Community pushes for healthy food choices in South LA

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Leslie Berestein Rojas/KPCC

L.A. Councilman Bernard Parks speaks at a community forum at Second African Methodist Episcopal Church in South L.A. about finding healthy alternatives to fast food in the area, August 12, 2010

Residents concerned about the impending expiration of a fast food moratorium in South Los Angeles gathered at the Second African Methodist Episcopal Church to explore how to promote and adopt a healthy lifestyle in a region short of healthy options.

With the region's fast food moratorium set to expire September 14, organizers told the community members that a plan to find alternatives to fast food remains the focus.

Gwendolynn Flynn, of the Community Health Councils Incorporated, said that such a plan is currently moving through City Hall, but that it won't likely be complete until sometime next year. A coalition of community activists is also pushing for a city ordinance that will limit fast food establishments in the region, organizers said.

Presenters included officials from the city planning department, the county public health department and Councilman Bernard Parks, whose Council District 8 falls within the boundaries of the interim control ordinance on fast food.

"Our community is stricken by cigarettes, smoking, obesity and childhood diabetes. All of those things are food-driven," L.A. Councilman Bernard Parks said. "If you don't give them the option of alternatives, they will keep eating only the options that are available."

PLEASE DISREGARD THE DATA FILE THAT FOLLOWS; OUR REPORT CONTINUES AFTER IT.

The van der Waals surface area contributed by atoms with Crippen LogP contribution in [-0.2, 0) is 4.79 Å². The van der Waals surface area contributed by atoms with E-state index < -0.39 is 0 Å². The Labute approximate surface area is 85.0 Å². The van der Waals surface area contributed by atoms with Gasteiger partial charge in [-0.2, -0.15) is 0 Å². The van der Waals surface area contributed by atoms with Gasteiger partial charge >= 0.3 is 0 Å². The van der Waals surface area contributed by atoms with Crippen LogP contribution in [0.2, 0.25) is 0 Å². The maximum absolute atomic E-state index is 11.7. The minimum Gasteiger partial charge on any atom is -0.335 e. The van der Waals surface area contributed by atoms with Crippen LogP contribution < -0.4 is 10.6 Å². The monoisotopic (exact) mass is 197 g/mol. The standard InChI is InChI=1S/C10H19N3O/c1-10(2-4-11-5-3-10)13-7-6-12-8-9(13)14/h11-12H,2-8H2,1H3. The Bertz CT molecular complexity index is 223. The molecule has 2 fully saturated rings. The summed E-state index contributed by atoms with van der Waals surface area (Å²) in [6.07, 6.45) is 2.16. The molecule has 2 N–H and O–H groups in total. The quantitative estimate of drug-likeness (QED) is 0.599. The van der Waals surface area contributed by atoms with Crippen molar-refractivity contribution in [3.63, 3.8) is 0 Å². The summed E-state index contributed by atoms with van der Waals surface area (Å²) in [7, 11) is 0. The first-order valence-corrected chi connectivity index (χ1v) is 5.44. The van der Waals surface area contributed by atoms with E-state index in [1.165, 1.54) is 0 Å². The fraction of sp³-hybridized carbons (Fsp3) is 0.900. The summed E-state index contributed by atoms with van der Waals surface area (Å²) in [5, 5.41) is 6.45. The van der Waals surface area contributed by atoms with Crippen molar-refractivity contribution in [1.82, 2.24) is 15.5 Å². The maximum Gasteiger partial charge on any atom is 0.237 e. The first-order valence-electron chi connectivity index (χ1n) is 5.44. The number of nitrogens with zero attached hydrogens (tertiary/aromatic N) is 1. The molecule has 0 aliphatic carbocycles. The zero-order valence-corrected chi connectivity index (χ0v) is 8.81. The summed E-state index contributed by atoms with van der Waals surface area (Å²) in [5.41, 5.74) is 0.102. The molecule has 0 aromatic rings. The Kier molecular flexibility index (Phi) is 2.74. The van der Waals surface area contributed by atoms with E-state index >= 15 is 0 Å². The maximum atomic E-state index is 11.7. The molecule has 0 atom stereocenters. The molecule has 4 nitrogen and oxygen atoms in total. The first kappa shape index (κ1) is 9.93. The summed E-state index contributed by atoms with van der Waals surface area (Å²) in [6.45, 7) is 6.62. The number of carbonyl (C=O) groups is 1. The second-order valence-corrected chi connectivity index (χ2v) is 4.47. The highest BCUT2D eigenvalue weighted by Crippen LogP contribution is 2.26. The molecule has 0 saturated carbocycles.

Organizers at the event spoke of bringing in more healthy dining establishments, farmers markets and grocery stores to combat the prevalence of fast food eateries.

According to Community Health Councils, more than 70 percent of the restaurants in South Los Angeles are fast food outlets.

Reverend Mark W. Gory of the Congregational Church of Christian Fellowship said finding healthy food choices in the poverty stricken region of South L.A. isn't the only problem. He said such options aren't affordable to the people on public assistance who need them the most.

"Yes, we would like to eat healthy, but we can't afford it," Gory said. "They might want to buy healthy items, but they wouldn't be able to survive purchasing healthy items."

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